Japan has been called "the land of the gods" because of its many gods, mostly associated with the Shinto religion. Perhaps one of the most popular, or best known, among these is Inari, a god believed to be dedicated to meeting such basic human needs as food, clothing, and shelter. As a god of food, … Continue reading Yutoku Inari Shrine: Kyushu’s largest shrine dedicated to the god of basic human needs
Island Hopping from Korea to Japan: A Journey Across Water and Time
This article in Go Nomad Travel magazine describes a ferry journey across the Tsushima Straits, island hopping from Korea to Kyushu. Lots of interesting things to see, do, and experience! (Archived article originally published in Go Nomad Travel.)
Chinkokuji: preserving part of Kukai’s legacy
It was a dark and stormy night. A young Buddhist monk named Kukai was aboard one of four ships crossing the East China Sea from Kyushu to Tang China, fearing, as did all aboard, for his life. He prayed for rescue to Munakata Omikami, a goddess of the sea, and also invoked the help of … Continue reading Chinkokuji: preserving part of Kukai’s legacy
Japan’s border islands of Tsushima and Iki offer simpler, slower pace of life
This article in Japan Today describes things to see and do on the border islands of Tsushima and Iki, closer to Korea than to the Japanese mainland with history to match their location. (Archived article published in Japan Today.)
Kikuchi Castle: an ancient mountain fortress
Seventh century Japan wasn't yet a nation-state, but neither were any of its Asian neighbors. Nonetheless, the most powerful of the various groups on the Japanese archipelago, the Yamato, had regular trade and cultural exchanges with its counterparts on the Korean Peninsula, especially the kingdom of Baekche (southwestern quadrant of the peninsula). So when the … Continue reading Kikuchi Castle: an ancient mountain fortress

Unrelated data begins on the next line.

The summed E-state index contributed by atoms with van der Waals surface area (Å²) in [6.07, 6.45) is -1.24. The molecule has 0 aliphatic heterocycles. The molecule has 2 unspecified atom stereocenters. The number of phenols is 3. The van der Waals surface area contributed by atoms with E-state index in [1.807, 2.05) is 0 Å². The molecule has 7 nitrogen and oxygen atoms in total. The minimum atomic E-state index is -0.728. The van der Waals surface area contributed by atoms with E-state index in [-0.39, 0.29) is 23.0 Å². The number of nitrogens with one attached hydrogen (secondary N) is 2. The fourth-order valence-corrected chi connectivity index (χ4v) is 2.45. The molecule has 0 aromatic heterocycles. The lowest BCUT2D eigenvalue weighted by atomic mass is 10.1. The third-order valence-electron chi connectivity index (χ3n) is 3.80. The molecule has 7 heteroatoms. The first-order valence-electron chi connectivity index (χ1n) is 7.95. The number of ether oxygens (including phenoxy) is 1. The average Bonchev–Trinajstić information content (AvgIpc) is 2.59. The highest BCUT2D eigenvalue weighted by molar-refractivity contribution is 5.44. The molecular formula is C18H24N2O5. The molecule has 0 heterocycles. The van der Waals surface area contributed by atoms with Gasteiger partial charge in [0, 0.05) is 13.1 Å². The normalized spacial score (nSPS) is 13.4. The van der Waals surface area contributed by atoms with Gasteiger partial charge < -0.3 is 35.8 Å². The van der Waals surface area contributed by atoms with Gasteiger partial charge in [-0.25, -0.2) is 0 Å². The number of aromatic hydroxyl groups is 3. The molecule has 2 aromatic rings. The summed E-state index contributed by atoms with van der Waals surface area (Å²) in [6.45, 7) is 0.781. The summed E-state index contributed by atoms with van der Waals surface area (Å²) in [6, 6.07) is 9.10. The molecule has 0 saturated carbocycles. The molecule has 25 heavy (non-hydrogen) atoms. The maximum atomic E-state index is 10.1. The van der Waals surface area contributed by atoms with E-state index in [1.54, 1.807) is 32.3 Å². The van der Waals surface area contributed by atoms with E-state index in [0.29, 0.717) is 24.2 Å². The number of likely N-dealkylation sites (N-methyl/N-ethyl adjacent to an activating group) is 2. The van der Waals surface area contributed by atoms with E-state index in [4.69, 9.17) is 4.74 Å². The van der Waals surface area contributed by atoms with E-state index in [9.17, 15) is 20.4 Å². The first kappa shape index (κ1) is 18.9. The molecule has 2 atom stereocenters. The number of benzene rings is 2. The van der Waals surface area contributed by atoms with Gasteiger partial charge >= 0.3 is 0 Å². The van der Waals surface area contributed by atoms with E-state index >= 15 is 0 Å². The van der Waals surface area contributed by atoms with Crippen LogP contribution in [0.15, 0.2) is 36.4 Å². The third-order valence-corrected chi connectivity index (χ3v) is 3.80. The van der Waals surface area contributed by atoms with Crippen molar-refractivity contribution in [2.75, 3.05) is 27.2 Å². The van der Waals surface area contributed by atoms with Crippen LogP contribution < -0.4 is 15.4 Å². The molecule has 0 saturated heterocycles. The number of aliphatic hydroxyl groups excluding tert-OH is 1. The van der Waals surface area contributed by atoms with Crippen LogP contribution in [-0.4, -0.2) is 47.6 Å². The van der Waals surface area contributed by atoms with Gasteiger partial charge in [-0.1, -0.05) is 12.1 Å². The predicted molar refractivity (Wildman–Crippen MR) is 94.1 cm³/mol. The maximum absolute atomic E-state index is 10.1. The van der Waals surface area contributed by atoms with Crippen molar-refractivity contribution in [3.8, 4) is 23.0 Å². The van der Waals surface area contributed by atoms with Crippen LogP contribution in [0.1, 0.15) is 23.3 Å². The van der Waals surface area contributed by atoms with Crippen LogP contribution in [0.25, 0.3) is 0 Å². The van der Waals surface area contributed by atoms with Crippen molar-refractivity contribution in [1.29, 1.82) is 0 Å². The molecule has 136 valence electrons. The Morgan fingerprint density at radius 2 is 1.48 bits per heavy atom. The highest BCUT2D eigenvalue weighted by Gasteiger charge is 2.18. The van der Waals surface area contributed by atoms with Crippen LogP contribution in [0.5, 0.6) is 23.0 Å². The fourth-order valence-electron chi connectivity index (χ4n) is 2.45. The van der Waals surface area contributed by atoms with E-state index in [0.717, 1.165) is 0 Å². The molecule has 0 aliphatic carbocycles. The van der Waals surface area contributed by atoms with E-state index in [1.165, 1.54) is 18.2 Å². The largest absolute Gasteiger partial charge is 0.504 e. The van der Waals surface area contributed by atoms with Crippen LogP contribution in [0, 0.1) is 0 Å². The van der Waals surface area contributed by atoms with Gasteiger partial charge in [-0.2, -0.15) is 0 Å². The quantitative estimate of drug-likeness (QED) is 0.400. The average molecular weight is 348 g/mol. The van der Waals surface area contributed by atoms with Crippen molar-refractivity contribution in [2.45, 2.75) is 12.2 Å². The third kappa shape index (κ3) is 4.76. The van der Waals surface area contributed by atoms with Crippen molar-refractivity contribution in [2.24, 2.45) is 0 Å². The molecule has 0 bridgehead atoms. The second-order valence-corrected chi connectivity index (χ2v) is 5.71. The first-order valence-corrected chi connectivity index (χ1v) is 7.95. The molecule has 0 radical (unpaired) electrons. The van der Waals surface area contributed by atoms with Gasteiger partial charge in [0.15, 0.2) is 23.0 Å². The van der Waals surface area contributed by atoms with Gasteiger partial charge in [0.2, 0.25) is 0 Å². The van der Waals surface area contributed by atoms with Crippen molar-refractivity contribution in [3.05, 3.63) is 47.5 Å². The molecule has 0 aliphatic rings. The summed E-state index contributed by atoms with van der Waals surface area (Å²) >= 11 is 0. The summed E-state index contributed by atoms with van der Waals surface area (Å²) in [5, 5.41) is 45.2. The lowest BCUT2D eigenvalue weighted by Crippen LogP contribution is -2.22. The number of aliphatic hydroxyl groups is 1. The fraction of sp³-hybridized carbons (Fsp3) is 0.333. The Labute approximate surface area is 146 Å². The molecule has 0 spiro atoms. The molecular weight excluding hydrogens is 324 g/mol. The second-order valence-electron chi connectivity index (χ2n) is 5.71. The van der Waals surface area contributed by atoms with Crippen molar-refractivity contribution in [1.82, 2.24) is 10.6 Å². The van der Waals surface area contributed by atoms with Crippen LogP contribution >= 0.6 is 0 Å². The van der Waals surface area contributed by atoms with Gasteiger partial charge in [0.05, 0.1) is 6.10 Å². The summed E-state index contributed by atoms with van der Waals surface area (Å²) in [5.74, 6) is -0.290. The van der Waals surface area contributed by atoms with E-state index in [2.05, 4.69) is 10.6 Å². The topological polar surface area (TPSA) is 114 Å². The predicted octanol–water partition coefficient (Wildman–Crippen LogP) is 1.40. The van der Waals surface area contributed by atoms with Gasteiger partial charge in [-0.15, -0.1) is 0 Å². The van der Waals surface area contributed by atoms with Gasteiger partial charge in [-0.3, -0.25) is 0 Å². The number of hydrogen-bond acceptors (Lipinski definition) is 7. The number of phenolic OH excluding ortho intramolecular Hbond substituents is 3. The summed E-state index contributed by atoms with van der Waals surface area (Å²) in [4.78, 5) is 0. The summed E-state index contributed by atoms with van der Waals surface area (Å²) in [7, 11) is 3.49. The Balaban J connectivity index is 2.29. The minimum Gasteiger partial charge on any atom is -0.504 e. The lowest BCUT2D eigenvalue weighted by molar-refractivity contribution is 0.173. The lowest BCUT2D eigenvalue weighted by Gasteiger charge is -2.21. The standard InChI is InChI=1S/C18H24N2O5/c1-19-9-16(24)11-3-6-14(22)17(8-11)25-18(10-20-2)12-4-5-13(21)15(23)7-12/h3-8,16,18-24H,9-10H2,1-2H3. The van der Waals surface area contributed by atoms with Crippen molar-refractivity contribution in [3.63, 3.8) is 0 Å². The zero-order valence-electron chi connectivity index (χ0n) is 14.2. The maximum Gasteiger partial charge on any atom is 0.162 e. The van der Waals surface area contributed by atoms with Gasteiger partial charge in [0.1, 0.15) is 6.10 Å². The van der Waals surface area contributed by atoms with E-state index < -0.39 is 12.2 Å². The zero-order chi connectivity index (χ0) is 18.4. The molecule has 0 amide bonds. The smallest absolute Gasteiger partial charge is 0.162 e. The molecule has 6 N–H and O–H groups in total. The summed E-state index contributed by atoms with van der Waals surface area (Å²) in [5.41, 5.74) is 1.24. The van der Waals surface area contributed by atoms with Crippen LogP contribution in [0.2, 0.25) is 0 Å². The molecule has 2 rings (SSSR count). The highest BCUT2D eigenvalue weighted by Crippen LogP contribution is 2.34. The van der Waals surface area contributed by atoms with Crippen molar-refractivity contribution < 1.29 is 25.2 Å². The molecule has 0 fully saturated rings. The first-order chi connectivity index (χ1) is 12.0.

Ondako: a curious symbol for an historical island
The island of Iki sits in the Tsushima Strait, about halfway between the southeastern tip of the Korean Peninsula and the northwestern shore of Kyushu island. Given its position, it has seen a lot of historical events. Iki was once commonly known as Onigashima (Ogre Island) thanks to a legend that a band of ogres … Continue reading Ondako: a curious symbol for an historical island
Suizenji Garden: one of the finest of Japan’s feudal samurai strolling gardens
This travel article for Japan Today visits Suizenji Jojuen, a traditional samurai strolling garden of the feudal age and an absolute must-see for visitors to Kumamoto. (Archived article in Japan Today.)
Zwinger: A Palace for Porcelains
Augustus the Strong (1670-1733), Elector of Saxony and King of Poland, was an ambitious man who sought to surround himself in the trappings of wealth and power. Perhaps for this reason, he became an avid collector of porcelains from China and Japan, precious and rare in Europe at the end of the seventeenth century, a … Continue reading Zwinger: A Palace for Porcelains
Yoshinogari: Fascinating park of Japan’s prehistoric society
My June 2022 article for Japan Today explores the Yoshinogari archaeological site, at which some structures have been reconstructed based on the archaeological record. Truly a fascinating place. (Archived article in Japan Today)
How I Learned to Wield a Samurai Sword
During my last visit to Kumamoto Prefecture, I spent a bit of time acquiring some samurai skills, an experience I shared in this article in All About Japan.
Kumamoto Castle: rising from the rubble
In 1994 I planned a three week journey from Tokyo to Kagoshima with a friend who was a Japan neophyte. I included in the itinerary several of Japan’s castles. When my friend saw the itinerary, he scoffed saying, “I’ve seen plenty of castles in Europe; I don’t need to see more castles.” Nevertheless, I left … Continue reading Kumamoto Castle: rising from the rubble
Kujukushima – how many pretty little islands?
Kujukushima Bay in Nagasaki Prefecture is both a popular recreation/sightseeing spot and a thriving fishing port especially known for its pearl farming and oyster production. Although "Kujukushima" literally means "99 islands", there are actually 208 islands in the bay not to mention a number of rocky outcrops that don't meet the technical definition of island. … Continue reading Kujukushima – how many pretty little islands?